Having said all this, here’s something else to consider. Stop worrying so much about folks stealing content. You are constantly on the move, advancing your position in your area of focus, doing research, building your influence, coming up with new ideas, evolving. Copycats will be hard pressed to keep up with you, and they will never be able to surpass you. They have to stay under your radar, otherwise, they will get found out and most likely lose whatever clout they may have gained. Also, if it’s brought to your attention that someone is blatantly stealing your work and reposting it as their own, then reach out to an IP lawyer to talk about how to stop them from doing it and/or get compensation.

Each case of stealing content may be unique, and there are certain measures you can put into place to deter copycats, but for the most part, your time will be best spent in creating new content and advancing your brand!

Make It Easy for People to Leave your Digital Auditorium – GDPR Approved!

Hey folks, Nick here! In a post-Cambridge Analytica world, we have been fielding hundreds of questions about user data, privacy laws and how to become GDPR-compliant when it comes to your website.

In light of all that, it’s important to remind ourselves that we have to make it easy for folks to exit our digital spheres of influence. For example, if someone wants to unsubscribe from your newsletter, give them that unsubscribe button loud and clear at the bottom of every email. Actually, I was reminded to write this article because someone failed to do just that.

A Coldwell Banker real estate agent I had met at a networking event took it upon himself to add me to his newsletter without my permission (never do that). Apparently all Coldwell Banker agents send out the same “personalized” generic newsletter every week/month. So, I went to unsubscribe, but he had hidden his unsubscribe button in the middle of a bunch of other footer text, and the link was the same color as the rest of the text. When I finally found the button, I was annoyed, but when I clicked on it, I got mad. Clicking on his hidden unsubscribe link opened up a blank email – meaning, I had to email this guy if I wanted to be removed from his email list that I never asked to join in the first place. Now I want to fight, and Gmail has made it super easy to report and block spam email.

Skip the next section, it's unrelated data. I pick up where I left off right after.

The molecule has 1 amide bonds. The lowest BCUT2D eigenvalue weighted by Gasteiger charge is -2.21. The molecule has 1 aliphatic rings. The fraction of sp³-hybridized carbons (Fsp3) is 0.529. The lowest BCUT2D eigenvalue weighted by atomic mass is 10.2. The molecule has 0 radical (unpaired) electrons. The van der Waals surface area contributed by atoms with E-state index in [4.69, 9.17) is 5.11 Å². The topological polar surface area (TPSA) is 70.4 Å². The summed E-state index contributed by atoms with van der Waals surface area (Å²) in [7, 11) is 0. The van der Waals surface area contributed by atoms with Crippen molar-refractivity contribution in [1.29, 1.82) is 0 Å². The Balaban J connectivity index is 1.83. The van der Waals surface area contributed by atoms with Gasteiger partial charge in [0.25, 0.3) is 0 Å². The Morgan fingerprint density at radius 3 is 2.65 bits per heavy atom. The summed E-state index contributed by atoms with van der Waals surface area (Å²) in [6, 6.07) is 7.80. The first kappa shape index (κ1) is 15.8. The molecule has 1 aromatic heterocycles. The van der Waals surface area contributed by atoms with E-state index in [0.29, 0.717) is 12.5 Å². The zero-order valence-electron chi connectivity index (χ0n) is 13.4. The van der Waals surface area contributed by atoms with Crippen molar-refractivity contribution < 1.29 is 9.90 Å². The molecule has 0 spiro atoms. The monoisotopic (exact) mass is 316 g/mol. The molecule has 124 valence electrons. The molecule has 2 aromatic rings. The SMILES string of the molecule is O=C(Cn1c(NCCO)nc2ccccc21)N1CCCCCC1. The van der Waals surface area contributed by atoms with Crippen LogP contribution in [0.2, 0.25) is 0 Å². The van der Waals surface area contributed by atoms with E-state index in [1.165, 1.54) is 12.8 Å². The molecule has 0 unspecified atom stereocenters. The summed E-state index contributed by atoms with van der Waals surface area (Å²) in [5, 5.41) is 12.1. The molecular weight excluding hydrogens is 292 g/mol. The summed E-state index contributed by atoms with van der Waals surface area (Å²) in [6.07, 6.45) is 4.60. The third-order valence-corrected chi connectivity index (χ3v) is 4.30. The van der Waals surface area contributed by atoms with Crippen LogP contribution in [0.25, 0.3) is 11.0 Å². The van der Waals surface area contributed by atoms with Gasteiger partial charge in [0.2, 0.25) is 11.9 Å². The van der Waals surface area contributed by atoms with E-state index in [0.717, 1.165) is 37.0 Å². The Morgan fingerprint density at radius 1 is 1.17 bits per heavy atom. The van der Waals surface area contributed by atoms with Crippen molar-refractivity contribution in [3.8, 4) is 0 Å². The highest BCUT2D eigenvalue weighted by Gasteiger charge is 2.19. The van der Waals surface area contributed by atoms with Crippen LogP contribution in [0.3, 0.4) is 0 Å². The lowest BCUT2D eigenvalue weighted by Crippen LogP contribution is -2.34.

From a technical standpoint, Gmail now has it on record that I have manually reported this email and its sender as spam. Any email from this guy henceforth will never land in my inbox unless I request it. On top of that, Google will take my report and add it to their anti-spam systems/algorithms, potentially auto-blocking this guy for others. If other folks send email from the same system that he uses, it could possibly block them as well. This is one of the reasons MailChimp is so aggressive about their terms of service when it comes to spam.

From a branding standpoint, I want nothing to do with this guy, because the system he has set up for himself (or rather, failed to set up) doesn’t give me an easy exit from its less than impressive efforts. Whether he meant to or not, he tried to trap me in his auditorium without realizing that I can do a lot more damage to him this way than if he had given me an easy, simple exit.

And this begs the question, why? Why would you want to try and keep folks on your platform that do not want to be there in the first place? Sure, maybe it cost you some money to get an email viewer there in the first place, but that’s your fault, not theirs. You may have targeted the wrong kind of audience in your marketing campaign, and once they got there, they decided your platform wasn’t for them. Or, you attracted them to your platform but turns out you don’t have unique or useful content.  Or, they wandered into your auditorium randomly/accidentally and decided that it wasn’t right for them. It doesn’t matter why, just that they want to leave, so why try to trap them? It’s a waste of your time and gives you a false perspective on the size of the audience actually interested in your platform.  When it comes to your audience, authenticity and relevancy should always win over sheer numbers.